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When you buy a new-construction home, as I did a decade ago, you’re often tempted to spring for upgrades from the get-go. After all, why have your home completed only to rip things out or tear things apart a year or two later? It was that logic that drove me to make a few rash decisions during the construction process -- decisions I later bemoaned.
1. Paying for an oversized soaking tub
My home features a fairly large master bathroom, so when I saw that my builder was planning to include a standard tub, I immediately requested an upgrade. I’d seen other homes in our search with beautiful, luxurious, oversized soaking tubs and decided that I needed to have one as well -- even though it would add a good $1,000 to our out-of-pocket costs.
My husband, nice person that he is, graciously agreed to let me have my large tub. But he also pointed out that I’d maybe taken a bath three times in the three years we lived in our old house. But I insisted, and we paid for that tub. And now, about 10 years later, I can say that I’ve probably used it a dozen times total.
On the one hand, having that tub could add resale value to our home, so perhaps getting it installed wasn’t such a huge mistake. On the other hand, I paid for that upgrade so I could enjoy it. In reality, I should’ve spent my money on something I could’ve gotten more use out of.
2. Upgrading to expensive bathroom and kitchen faucets
When you buy new construction, you generally get what’s known as builder-grade fixtures (read: bottom of the barrel). When our builder showed us the faucets he intended to install in our kitchen and bathrooms, I was appalled and immediately ran out to different hardware stores to find fixtures that were more attractive. I also wanted a kitchen sink faucet with enhanced features, like different spray options, that would make doing the dishes a bit more pleasant.
Long story short, I spent well over $1,500 upgrading my home’s faucets. Years later, I can easily acknowledge that it was a big waste of money. See, I didn’t just go one step up from builder-grade; in some cases, I went top-of-the-line, thinking they’d make my main floor and guest bathrooms more attractive. Not only have I never received compliments on my faucets (because why would people even notice them?), but over time, they started to rust as a result of our somewhat hard water. Oh, and that fancy kitchen faucet? Yeah, it broke after a year or two. Go figure.
3. Putting in a wooden deck
When we signed the contract on our house, we knew that our purchase price didn’t include a deck or patio and that we’d need to bear the cost of putting them in ourselves. Since I was already spending money on other upgrades (some of which were useless, apparently), I decided to be cheap with our deck and opt for wood over a lower-maintenance composite material. In doing so, I saved about $5,000.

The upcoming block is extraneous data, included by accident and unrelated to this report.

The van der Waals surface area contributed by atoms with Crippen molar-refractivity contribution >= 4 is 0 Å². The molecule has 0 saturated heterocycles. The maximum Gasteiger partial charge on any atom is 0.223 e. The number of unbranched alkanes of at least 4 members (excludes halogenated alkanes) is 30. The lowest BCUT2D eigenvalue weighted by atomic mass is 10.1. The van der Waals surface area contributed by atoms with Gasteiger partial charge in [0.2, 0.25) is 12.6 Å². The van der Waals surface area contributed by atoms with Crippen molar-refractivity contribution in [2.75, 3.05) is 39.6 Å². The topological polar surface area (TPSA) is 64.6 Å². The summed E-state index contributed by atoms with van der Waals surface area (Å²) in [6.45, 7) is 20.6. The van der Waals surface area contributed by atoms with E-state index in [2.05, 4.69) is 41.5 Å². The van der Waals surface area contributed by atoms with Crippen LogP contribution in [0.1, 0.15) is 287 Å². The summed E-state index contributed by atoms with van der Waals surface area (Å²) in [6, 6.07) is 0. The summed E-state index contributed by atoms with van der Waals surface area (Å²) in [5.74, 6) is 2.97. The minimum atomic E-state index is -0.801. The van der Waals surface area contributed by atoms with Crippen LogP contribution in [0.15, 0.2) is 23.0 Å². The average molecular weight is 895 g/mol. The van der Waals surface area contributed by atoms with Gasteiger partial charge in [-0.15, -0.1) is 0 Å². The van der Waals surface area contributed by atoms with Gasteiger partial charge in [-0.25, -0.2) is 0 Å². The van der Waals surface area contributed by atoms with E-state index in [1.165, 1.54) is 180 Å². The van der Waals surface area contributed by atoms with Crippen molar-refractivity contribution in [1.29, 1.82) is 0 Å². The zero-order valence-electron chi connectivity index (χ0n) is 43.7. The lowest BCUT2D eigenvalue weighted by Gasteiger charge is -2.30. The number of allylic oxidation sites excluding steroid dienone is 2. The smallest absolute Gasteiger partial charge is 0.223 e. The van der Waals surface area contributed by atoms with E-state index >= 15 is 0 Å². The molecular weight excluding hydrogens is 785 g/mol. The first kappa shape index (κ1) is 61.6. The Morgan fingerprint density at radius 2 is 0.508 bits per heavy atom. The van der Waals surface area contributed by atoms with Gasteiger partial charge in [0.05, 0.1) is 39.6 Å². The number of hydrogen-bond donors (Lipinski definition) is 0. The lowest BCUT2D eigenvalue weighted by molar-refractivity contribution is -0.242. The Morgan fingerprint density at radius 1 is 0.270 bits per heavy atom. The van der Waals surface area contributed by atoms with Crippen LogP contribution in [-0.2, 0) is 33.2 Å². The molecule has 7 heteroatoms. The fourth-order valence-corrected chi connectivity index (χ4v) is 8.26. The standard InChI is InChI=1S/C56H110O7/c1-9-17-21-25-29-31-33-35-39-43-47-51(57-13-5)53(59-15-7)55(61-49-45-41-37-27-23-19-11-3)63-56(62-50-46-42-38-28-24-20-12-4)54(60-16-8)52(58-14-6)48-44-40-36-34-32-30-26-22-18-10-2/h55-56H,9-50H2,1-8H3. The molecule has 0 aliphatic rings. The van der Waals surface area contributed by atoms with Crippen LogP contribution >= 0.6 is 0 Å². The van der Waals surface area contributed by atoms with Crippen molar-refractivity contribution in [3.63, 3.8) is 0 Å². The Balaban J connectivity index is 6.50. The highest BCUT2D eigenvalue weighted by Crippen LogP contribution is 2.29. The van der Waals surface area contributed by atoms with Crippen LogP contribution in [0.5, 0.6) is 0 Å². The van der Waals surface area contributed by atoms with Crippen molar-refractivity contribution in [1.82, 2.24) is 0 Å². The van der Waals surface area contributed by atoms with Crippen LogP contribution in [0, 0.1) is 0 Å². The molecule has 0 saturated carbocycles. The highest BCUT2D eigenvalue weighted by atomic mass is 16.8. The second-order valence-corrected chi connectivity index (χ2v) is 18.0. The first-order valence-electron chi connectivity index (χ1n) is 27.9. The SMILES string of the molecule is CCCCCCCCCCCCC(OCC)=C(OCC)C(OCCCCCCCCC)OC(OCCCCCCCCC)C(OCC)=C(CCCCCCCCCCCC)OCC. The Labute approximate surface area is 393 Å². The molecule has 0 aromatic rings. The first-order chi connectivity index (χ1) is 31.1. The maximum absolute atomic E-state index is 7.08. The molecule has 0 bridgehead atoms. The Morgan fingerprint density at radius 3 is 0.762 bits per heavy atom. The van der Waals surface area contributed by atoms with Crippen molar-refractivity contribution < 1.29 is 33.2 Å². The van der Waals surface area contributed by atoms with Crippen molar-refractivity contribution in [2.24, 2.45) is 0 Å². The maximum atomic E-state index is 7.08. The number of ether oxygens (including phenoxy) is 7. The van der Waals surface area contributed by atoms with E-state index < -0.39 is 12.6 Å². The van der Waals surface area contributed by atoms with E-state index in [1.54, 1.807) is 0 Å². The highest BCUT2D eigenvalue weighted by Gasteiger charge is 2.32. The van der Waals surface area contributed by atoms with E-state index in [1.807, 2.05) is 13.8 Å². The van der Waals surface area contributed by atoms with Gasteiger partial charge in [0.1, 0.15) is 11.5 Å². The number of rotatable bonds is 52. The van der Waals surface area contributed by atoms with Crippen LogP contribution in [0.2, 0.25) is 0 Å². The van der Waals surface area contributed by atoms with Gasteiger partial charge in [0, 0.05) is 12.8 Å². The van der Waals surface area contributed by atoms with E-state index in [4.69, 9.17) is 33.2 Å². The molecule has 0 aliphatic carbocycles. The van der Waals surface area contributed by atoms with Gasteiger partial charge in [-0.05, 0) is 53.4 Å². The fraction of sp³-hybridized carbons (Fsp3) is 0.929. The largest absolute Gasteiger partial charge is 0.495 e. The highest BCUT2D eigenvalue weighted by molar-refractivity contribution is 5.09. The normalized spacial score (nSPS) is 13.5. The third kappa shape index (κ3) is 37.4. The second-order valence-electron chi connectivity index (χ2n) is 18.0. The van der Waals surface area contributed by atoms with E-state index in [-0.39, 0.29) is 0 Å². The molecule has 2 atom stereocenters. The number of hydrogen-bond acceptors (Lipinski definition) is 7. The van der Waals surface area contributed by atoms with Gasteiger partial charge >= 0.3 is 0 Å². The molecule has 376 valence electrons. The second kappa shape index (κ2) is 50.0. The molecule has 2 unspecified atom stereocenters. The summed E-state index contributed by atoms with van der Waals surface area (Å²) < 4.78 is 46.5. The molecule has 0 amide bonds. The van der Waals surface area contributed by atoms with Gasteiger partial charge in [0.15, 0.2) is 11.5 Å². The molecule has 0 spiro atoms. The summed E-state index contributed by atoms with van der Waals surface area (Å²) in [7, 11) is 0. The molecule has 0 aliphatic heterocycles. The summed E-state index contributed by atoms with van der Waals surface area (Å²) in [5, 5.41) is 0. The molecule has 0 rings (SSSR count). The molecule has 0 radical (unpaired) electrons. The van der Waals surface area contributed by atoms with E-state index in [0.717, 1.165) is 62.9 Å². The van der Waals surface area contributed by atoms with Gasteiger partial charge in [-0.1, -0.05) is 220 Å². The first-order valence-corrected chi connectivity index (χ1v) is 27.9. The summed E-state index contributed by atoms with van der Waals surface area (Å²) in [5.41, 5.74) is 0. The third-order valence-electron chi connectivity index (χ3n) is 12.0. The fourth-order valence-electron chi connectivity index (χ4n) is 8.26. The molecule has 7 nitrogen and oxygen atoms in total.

Meanwhile, in the 10 years that followed, I’ve easily spent that much on deck maintenance, if not more, and that includes doing most of the maintenance myself. (Okay, fine, it’s mostly my husband who’s forced to do the sanding and staining every year. But I’m there to rinse brushes and offer moral support.)
In this case, I would’ve been much better off paying for the more expensive material upfront and saving myself money and aggravation during the years.
Hindsight is 20/20
It’s easy to look back on these mistakes now and kick myself for making them, but at the time, they totally made sense. And I’m sure I’m not the only homeowner who made improvements and later regretted them. Still, I’m sharing this story to spare other people the annoyance of what I went through. If you’re going to upgrade your home, whether as part of a new-construction project or not, think about how much value those updates are really going to offer you and whether your money could be better spent elsewhere. The funds I sunk into my oversize tub and faucets could’ve instead bought me a hassle-free deck, and that would’ve been a much better investment.
Another thing: Be sure to distinguish between upgrades you’re making for your own enjoyment and those that will add to your home’s resale value. Sometimes you’ll hit on both. But if not, it’s okay to do renovations that achieve one without the other. Just be clear on what you’re trying to accomplish with each improvement before spending your hard-earned money on it.
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